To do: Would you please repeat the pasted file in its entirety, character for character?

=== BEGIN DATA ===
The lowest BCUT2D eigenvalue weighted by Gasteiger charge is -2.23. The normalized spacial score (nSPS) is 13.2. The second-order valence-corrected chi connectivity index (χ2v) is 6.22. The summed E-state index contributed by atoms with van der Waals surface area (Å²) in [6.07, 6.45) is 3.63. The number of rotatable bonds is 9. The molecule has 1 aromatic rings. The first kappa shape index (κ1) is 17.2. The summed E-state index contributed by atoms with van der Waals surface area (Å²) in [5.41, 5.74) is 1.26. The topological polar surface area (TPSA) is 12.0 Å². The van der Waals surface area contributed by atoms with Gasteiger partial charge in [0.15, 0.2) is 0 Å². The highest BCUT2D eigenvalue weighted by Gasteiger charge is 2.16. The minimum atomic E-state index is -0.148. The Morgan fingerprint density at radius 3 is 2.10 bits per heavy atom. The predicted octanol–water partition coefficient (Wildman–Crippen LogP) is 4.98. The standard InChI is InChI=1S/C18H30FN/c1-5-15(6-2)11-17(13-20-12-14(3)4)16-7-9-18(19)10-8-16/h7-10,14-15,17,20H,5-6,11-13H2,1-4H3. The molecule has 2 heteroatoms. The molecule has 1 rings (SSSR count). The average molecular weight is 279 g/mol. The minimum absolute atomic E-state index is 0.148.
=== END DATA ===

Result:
The lowest BCUT2D eigenvalue weighted by Gasteiger charge is -2.23. The normalized spacial score (nSPS) is 13.2. The second-order valence-corrected chi connectivity index (χ2v) is 6.22. The summed E-state index contributed by atoms with van der Waals surface area (Å²) in [6.07, 6.45) is 3.63. The number of rotatable bonds is 9. The molecule has 1 aromatic rings. The first kappa shape index (κ1) is 17.2. The summed E-state index contributed by atoms with van der Waals surface area (Å²) in [5.41, 5.74) is 1.26. The topological polar surface area (TPSA) is 12.0 Å². The van der Waals surface area contributed by atoms with Gasteiger partial charge in [0.15, 0.2) is 0 Å². The highest BCUT2D eigenvalue weighted by Gasteiger charge is 2.16. The minimum atomic E-state index is -0.148. The Morgan fingerprint density at radius 3 is 2.10 bits per heavy atom. The predicted octanol–water partition coefficient (Wildman–Crippen LogP) is 4.98. The standard InChI is InChI=1S/C18H30FN/c1-5-15(6-2)11-17(13-20-12-14(3)4)16-7-9-18(19)10-8-16/h7-10,14-15,17,20H,5-6,11-13H2,1-4H3. The molecule has 2 heteroatoms. The molecule has 1 rings (SSSR count). The average molecular weight is 279 g/mol. The minimum absolute atomic E-state index is 0.148.